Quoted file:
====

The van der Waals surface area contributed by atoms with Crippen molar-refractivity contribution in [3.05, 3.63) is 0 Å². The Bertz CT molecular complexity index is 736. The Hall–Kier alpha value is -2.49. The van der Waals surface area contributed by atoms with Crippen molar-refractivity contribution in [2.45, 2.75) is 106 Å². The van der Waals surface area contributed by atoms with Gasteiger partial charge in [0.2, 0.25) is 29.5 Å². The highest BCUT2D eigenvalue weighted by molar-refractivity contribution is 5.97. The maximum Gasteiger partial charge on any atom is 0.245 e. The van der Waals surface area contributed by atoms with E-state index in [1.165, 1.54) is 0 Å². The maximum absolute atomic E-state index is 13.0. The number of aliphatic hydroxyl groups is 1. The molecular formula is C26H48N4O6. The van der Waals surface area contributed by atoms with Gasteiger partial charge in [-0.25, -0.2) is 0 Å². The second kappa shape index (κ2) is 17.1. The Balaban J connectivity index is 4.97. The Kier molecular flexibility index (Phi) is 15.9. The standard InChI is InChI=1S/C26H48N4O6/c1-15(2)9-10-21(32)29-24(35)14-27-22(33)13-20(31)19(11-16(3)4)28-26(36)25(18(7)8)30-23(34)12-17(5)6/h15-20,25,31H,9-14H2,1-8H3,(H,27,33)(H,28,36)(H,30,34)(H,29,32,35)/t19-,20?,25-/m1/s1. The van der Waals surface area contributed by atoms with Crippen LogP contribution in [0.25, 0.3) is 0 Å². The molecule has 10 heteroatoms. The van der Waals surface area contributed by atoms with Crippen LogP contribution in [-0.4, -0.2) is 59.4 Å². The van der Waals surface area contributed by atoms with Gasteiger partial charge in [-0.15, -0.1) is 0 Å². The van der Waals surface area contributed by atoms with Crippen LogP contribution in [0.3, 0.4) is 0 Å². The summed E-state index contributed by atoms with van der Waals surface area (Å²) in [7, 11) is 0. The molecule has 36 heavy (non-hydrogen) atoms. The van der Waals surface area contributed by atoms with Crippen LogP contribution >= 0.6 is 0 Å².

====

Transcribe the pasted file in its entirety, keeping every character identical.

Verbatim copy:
The van der Waals surface area contributed by atoms with Crippen molar-refractivity contribution in [3.05, 3.63) is 0 Å². The Bertz CT molecular complexity index is 736. The Hall–Kier alpha value is -2.49. The van der Waals surface area contributed by atoms with Crippen molar-refractivity contribution in [2.45, 2.75) is 106 Å². The van der Waals surface area contributed by atoms with Gasteiger partial charge in [0.2, 0.25) is 29.5 Å². The highest BCUT2D eigenvalue weighted by molar-refractivity contribution is 5.97. The maximum Gasteiger partial charge on any atom is 0.245 e. The van der Waals surface area contributed by atoms with E-state index in [1.165, 1.54) is 0 Å². The maximum absolute atomic E-state index is 13.0. The number of aliphatic hydroxyl groups is 1. The molecular formula is C26H48N4O6. The van der Waals surface area contributed by atoms with Gasteiger partial charge in [-0.25, -0.2) is 0 Å². The second kappa shape index (κ2) is 17.1. The Balaban J connectivity index is 4.97. The Kier molecular flexibility index (Phi) is 15.9. The standard InChI is InChI=1S/C26H48N4O6/c1-15(2)9-10-21(32)29-24(35)14-27-22(33)13-20(31)19(11-16(3)4)28-26(36)25(18(7)8)30-23(34)12-17(5)6/h15-20,25,31H,9-14H2,1-8H3,(H,27,33)(H,28,36)(H,30,34)(H,29,32,35)/t19-,20?,25-/m1/s1. The van der Waals surface area contributed by atoms with Crippen LogP contribution in [0.25, 0.3) is 0 Å². The molecule has 10 heteroatoms. The van der Waals surface area contributed by atoms with Crippen LogP contribution in [-0.4, -0.2) is 59.4 Å². The van der Waals surface area contributed by atoms with Gasteiger partial charge in [-0.15, -0.1) is 0 Å². The van der Waals surface area contributed by atoms with Crippen LogP contribution in [0.3, 0.4) is 0 Å². The summed E-state index contributed by atoms with van der Waals surface area (Å²) in [7, 11) is 0. The molecule has 36 heavy (non-hydrogen) atoms. The van der Waals surface area contributed by atoms with Crippen LogP contribution >= 0.6 is 0 Å².